MySpace Angles

MySpace Angles

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About

MySpace Angles is the practice of photographing oneself at a particular angle for the sake of obscuring one’s own facial flaws. This “beauty through obscurity” phenomenon has existed possibly since the dawn of photography itself, but the term “MySpace angles” or simply “The Angles” emerged following the launch of social networking site MySpace in 2003. Despite the name “MySpace angles,” this phenomenon is not confined solely to MySpace and the term can be used to refer to vainly obscured photos on any social networking site.

Origin

Although it remains unclear who first coined the term “Myspace angles,” the practice of photographing oneself at a flattering angle arose sometime in the early 2000s with the introduction of consumer-grade digital cameras and early social networking sites like Friendster[1], LiveJournal and MySpace.[2] Such online behavior shaped by vanity and self-image can be also observed elsewhere across different languages and cultures. For example, on the Korean web, the same angling technique is referred to as Ulzzang (“best face”) angle.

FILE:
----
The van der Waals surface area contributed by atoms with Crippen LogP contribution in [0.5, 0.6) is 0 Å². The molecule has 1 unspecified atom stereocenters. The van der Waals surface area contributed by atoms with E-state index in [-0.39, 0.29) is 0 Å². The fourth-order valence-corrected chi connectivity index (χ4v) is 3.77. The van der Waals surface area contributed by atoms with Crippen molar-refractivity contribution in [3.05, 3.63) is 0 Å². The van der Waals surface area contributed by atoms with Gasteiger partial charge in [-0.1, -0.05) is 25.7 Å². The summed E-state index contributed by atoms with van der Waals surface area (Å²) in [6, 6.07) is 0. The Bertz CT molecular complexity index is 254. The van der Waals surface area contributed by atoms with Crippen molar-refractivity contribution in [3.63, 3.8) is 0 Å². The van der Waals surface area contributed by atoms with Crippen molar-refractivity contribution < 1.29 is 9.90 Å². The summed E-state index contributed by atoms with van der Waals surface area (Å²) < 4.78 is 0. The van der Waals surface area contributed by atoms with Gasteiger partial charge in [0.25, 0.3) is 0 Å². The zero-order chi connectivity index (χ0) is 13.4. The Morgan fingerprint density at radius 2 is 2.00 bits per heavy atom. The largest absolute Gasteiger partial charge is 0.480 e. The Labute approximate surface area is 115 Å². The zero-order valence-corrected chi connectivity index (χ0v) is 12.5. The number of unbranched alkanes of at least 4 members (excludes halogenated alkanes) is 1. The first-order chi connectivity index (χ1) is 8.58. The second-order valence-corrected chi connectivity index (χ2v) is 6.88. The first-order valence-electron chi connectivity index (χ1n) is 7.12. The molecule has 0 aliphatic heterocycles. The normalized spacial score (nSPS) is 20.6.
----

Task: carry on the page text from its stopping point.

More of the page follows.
The Technique

The desired effect is often achieved by raising the camera high above one’s head at arm’s length, as depicted in the image shown left below. Taking a picture from above, with a high-angle shot or at least a shot that shows mostly one’s face, emphasizes the face and deemphasizes the body.



Spread

One of the first parodies of the technique can be found in a November 2005 video made for a class project. Two self-proclaimed popular girls were seen angling the camera as they took pictures of themselves.



The first Urban Dictionary[4] definition of the term “MySpace Angles” was submitted on February 10th, 2006. Another Urban Dictionary entry[7] also included the use of contrast and brightness as part of creating “The Angles”: